THE Scottish Government and a significant proportion of Scots are firmly opposed to nuclear weapons. Yet new research shows that local government pension funds, along with universities and financial institutions, together invest billions of pounds in companies that are involved in their production, maintenance and delivery systems.

The new publication Working To Eliminate Nuclear Weapons Through Divestment: A Guide For Scotland, shows that nine local authority pension funds together hold shares worth nearly £300 million in 14 nuclear weapons companies. Lothian Pension Fund has the largest amount, £159m, invested in six such companies, including the world’s biggest weapons manufacturer Lockheed Martin. Strathclyde’s has £89m invested in seven companies that undertake work related to Trident, plus four other major producers.

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The University of Glasgow holds shares worth £1.6m in 11 nuclear weapons companies, while the University of Strathclyde has £336,963 invested in BAE Systems, which produces key components for the arsenals of the UK, the US and France and is constructing Britain’s four new nuclear-armed “Dreadnought” submarines at the cost of £41 billion.

In 2015, it was revealed that the Scottish Parliamentary Pension Scheme had £3m invested in arms, tobacco and fossil fuel, including £244,517 in Rolls Royce – a firm involved in the development and maintenance of Britain’s current fleet of nuclear-armed Vanguard class submarines. The company will also supply the nuclear reactors for the new Dreadnought submarines. In March 2018, a poll found that nearly three-quarters of Scots believe that the fund should divest from arms, tobacco and fossil fuel companies but the fund is yet to make such a commitment.

The guide also draws on information from the annual global Don’t Bank On The Bomb Report which shows that RBS Group, Standard Life Aberdeen and Lloyds Banking Group, which includes Bank of Scotland, together made £4.7bn available to nuclear weapons producers in the form of loans, shareholdings and the underwriting of bond issuances between 2014 and 2017.

These investors are helping to fuel a new nuclear arms race which threatens our very survival. Britain’s taxpayers are set to spend £205bn on the Trident successor programme and Theresa May has said that she is prepared to personally authorise a nuclear strike that could potentially kill a hundreds of thousands of innocent men, women and children. Any use of nuclear weapons also has devastating environmental consequences. Studies have shown that even a “limited” nuclear war using as few as 100 nuclear weapons would impact the global climate, destroy ecosystems and precipitate widespread famine.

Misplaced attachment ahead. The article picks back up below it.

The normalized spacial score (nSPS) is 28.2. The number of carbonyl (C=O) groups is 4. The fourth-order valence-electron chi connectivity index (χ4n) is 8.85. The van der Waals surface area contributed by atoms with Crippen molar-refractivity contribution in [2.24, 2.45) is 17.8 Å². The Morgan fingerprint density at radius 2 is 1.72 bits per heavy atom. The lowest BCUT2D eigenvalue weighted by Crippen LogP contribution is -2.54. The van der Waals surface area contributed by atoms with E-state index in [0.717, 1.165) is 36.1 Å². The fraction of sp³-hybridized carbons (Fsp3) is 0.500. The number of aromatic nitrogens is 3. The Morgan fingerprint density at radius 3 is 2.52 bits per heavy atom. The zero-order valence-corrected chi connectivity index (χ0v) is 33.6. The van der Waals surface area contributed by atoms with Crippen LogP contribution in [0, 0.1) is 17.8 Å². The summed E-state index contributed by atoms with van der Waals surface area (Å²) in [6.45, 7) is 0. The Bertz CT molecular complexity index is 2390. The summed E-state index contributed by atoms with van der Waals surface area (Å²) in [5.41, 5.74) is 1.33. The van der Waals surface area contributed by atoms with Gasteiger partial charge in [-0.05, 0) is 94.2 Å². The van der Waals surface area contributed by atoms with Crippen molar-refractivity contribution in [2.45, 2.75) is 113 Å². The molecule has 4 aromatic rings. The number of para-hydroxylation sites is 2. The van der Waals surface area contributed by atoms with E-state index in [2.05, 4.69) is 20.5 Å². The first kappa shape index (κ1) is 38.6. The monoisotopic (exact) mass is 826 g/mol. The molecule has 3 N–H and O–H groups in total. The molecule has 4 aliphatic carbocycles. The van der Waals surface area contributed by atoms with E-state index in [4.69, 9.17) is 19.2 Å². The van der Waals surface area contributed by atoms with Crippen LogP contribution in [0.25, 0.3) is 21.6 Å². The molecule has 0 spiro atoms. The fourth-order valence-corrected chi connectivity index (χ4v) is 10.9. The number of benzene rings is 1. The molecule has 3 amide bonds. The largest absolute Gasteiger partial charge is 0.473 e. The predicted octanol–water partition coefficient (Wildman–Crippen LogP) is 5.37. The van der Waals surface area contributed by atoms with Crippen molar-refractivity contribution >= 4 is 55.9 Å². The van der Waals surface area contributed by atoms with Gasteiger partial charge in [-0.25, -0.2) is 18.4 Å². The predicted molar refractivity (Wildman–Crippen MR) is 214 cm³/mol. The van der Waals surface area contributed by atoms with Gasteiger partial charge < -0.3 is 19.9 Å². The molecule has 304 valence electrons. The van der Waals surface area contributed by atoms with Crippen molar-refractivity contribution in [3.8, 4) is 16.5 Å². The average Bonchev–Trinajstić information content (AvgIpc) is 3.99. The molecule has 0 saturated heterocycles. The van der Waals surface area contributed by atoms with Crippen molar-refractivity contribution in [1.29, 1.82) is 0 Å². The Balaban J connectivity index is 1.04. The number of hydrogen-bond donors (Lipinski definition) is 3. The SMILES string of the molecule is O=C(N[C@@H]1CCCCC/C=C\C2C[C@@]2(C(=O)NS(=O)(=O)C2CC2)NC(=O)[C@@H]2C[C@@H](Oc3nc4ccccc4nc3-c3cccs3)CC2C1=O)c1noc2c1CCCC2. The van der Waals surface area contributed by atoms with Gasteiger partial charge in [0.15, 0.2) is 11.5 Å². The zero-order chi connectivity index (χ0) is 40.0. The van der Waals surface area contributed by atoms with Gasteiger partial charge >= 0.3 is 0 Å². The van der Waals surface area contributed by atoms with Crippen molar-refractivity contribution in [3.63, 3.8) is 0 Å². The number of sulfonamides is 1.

The decision to invest in nuclear weapons is out of step with Scottish opinion and the international community. In July 2017, 122 nations adopted the UN Treaty for the Prohibition of Nuclear Weapons which outlaws the testing, possession, acquisition and use of nuclear weapons. Parties also agree not to “assist, encourage or induce, in any way, anyone to engage in” a prohibited activity and this provision is widely understood to apply to the financing of nuclear weapons. Nicola Sturgeon has signed a parliamentary pledge in support, as have a majority of MSPs and Scottish MPs.

The successful negotiation of the treaty has given enormous momentum to the global movement for nuclear disarmament. The stigma attached to nuclear weapons is growing and states are facing increasing pressure. Advocating for divestment gives us another way to challenge this reliance by targeting the companies that produce nuclear weapons through their investors. Through this, we can cut off funding for the companies that work on nuclear weapons programmes. This will give those companies an incentive to stop producing nuclear weapons and make it harder for states to maintain their nuclear arsenals.

The guide explains how Scots with a bank account or pension fund can play a key part in the campaign. It also explains how to approach local councillors and MSPs about pension schemes.

Change is already happening at an international level. Since the treaty was signed, 30 financial institutions have ceased investing in nuclear weapons. It’s now time for the policies of Scottish banks, pension funds and public bodies to reflect the values of people in Scotland and respect the will of the international community.

It’s time for Scotland to stop funding the end of the world.

Linda Pearson is a member of the Don’t Bank on the Bomb Scotland network